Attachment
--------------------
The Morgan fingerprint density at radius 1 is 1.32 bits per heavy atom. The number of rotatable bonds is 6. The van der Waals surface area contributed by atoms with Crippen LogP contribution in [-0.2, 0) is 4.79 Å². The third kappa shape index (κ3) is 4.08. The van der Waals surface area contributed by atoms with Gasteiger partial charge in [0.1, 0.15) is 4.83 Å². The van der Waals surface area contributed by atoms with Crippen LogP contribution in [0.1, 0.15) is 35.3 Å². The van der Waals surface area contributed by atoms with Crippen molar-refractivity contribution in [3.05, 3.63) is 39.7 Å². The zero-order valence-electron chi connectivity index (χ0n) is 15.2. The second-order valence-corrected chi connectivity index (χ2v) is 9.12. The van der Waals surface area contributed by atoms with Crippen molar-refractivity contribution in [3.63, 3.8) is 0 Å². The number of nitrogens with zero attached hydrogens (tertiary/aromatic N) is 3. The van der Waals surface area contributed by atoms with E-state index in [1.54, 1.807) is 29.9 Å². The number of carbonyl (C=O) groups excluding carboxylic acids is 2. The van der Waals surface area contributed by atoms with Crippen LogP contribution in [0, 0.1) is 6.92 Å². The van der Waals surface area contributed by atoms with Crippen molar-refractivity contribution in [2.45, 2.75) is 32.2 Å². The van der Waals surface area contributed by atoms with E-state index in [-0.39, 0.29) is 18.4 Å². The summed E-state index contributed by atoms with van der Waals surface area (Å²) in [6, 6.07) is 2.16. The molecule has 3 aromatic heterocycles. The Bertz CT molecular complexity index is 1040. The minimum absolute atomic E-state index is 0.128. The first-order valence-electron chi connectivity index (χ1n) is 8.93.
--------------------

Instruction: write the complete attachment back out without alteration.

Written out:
The Morgan fingerprint density at radius 1 is 1.32 bits per heavy atom. The number of rotatable bonds is 6. The van der Waals surface area contributed by atoms with Crippen LogP contribution in [-0.2, 0) is 4.79 Å². The third kappa shape index (κ3) is 4.08. The van der Waals surface area contributed by atoms with Gasteiger partial charge in [0.1, 0.15) is 4.83 Å². The van der Waals surface area contributed by atoms with Crippen LogP contribution in [0.1, 0.15) is 35.3 Å². The van der Waals surface area contributed by atoms with Crippen molar-refractivity contribution in [3.05, 3.63) is 39.7 Å². The zero-order valence-electron chi connectivity index (χ0n) is 15.2. The second-order valence-corrected chi connectivity index (χ2v) is 9.12. The van der Waals surface area contributed by atoms with Crippen molar-refractivity contribution in [3.63, 3.8) is 0 Å². The number of nitrogens with zero attached hydrogens (tertiary/aromatic N) is 3. The van der Waals surface area contributed by atoms with E-state index in [1.54, 1.807) is 29.9 Å². The number of carbonyl (C=O) groups excluding carboxylic acids is 2. The van der Waals surface area contributed by atoms with Crippen LogP contribution in [0, 0.1) is 6.92 Å². The van der Waals surface area contributed by atoms with Crippen molar-refractivity contribution in [2.45, 2.75) is 32.2 Å². The van der Waals surface area contributed by atoms with E-state index in [-0.39, 0.29) is 18.4 Å². The summed E-state index contributed by atoms with van der Waals surface area (Å²) in [6, 6.07) is 2.16. The molecule has 3 aromatic heterocycles. The Bertz CT molecular complexity index is 1040. The minimum absolute atomic E-state index is 0.128. The first-order valence-electron chi connectivity index (χ1n) is 8.93.